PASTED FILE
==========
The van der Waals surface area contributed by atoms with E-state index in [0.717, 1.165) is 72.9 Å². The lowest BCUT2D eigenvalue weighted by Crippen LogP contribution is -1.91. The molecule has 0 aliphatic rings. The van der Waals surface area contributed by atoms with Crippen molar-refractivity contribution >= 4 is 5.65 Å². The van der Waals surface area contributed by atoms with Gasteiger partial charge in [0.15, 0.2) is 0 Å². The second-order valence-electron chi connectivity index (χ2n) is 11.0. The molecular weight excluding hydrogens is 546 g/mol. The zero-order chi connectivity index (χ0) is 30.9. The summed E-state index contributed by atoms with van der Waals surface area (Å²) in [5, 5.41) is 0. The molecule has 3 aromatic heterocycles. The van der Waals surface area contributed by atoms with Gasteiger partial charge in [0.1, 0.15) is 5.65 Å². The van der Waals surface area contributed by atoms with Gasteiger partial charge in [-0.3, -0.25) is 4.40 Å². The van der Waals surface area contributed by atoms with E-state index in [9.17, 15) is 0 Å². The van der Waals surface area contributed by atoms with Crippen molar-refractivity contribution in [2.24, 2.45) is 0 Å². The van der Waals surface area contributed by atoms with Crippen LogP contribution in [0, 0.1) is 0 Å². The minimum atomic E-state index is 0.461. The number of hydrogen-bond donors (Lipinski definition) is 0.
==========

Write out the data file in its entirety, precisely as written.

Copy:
The van der Waals surface area contributed by atoms with E-state index in [0.717, 1.165) is 72.9 Å². The lowest BCUT2D eigenvalue weighted by Crippen LogP contribution is -1.91. The molecule has 0 aliphatic rings. The van der Waals surface area contributed by atoms with Crippen molar-refractivity contribution >= 4 is 5.65 Å². The van der Waals surface area contributed by atoms with Gasteiger partial charge in [0.15, 0.2) is 0 Å². The second-order valence-electron chi connectivity index (χ2n) is 11.0. The molecular weight excluding hydrogens is 546 g/mol. The zero-order chi connectivity index (χ0) is 30.9. The summed E-state index contributed by atoms with van der Waals surface area (Å²) in [5, 5.41) is 0. The molecule has 3 aromatic heterocycles. The van der Waals surface area contributed by atoms with Gasteiger partial charge in [0.1, 0.15) is 5.65 Å². The van der Waals surface area contributed by atoms with Gasteiger partial charge in [-0.3, -0.25) is 4.40 Å². The van der Waals surface area contributed by atoms with E-state index in [9.17, 15) is 0 Å². The van der Waals surface area contributed by atoms with Crippen molar-refractivity contribution in [2.24, 2.45) is 0 Å². The van der Waals surface area contributed by atoms with Crippen LogP contribution in [0, 0.1) is 0 Å². The minimum atomic E-state index is 0.461. The number of hydrogen-bond donors (Lipinski definition) is 0.